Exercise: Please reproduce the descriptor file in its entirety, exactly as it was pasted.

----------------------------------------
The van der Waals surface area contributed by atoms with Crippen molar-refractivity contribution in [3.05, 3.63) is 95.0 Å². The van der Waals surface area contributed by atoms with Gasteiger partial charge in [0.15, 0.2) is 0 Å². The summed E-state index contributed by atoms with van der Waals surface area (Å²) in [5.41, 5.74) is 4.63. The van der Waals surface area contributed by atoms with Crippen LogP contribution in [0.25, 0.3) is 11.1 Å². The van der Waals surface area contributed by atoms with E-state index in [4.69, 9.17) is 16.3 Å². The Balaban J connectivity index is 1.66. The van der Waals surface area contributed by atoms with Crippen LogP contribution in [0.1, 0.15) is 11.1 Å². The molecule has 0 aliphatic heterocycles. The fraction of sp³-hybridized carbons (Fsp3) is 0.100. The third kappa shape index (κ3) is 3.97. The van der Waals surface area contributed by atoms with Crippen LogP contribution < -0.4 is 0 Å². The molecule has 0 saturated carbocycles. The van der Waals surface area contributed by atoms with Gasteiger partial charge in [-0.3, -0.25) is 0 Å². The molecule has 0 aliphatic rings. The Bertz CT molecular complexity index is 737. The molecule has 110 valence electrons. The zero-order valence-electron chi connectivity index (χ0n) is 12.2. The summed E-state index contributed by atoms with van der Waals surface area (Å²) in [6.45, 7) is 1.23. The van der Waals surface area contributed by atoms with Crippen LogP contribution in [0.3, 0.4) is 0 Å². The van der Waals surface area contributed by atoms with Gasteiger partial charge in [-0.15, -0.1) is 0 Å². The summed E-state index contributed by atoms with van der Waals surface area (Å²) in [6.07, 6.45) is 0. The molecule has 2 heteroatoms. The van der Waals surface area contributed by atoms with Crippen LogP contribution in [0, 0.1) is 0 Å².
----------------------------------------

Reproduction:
The van der Waals surface area contributed by atoms with Crippen molar-refractivity contribution in [3.05, 3.63) is 95.0 Å². The van der Waals surface area contributed by atoms with Gasteiger partial charge in [0.15, 0.2) is 0 Å². The summed E-state index contributed by atoms with van der Waals surface area (Å²) in [5.41, 5.74) is 4.63. The van der Waals surface area contributed by atoms with Crippen LogP contribution in [0.25, 0.3) is 11.1 Å². The van der Waals surface area contributed by atoms with E-state index in [4.69, 9.17) is 16.3 Å². The Balaban J connectivity index is 1.66. The van der Waals surface area contributed by atoms with Crippen LogP contribution in [0.1, 0.15) is 11.1 Å². The molecule has 0 aliphatic heterocycles. The fraction of sp³-hybridized carbons (Fsp3) is 0.100. The third kappa shape index (κ3) is 3.97. The van der Waals surface area contributed by atoms with Crippen LogP contribution < -0.4 is 0 Å². The molecule has 0 saturated carbocycles. The van der Waals surface area contributed by atoms with Gasteiger partial charge in [-0.3, -0.25) is 0 Å². The molecule has 0 aliphatic rings. The Bertz CT molecular complexity index is 737. The molecule has 110 valence electrons. The zero-order valence-electron chi connectivity index (χ0n) is 12.2. The summed E-state index contributed by atoms with van der Waals surface area (Å²) in [6.45, 7) is 1.23. The van der Waals surface area contributed by atoms with Crippen LogP contribution in [0.3, 0.4) is 0 Å². The van der Waals surface area contributed by atoms with Gasteiger partial charge in [-0.15, -0.1) is 0 Å². The summed E-state index contributed by atoms with van der Waals surface area (Å²) in [6.07, 6.45) is 0. The molecule has 2 heteroatoms. The van der Waals surface area contributed by atoms with Crippen LogP contribution in [0, 0.1) is 0 Å².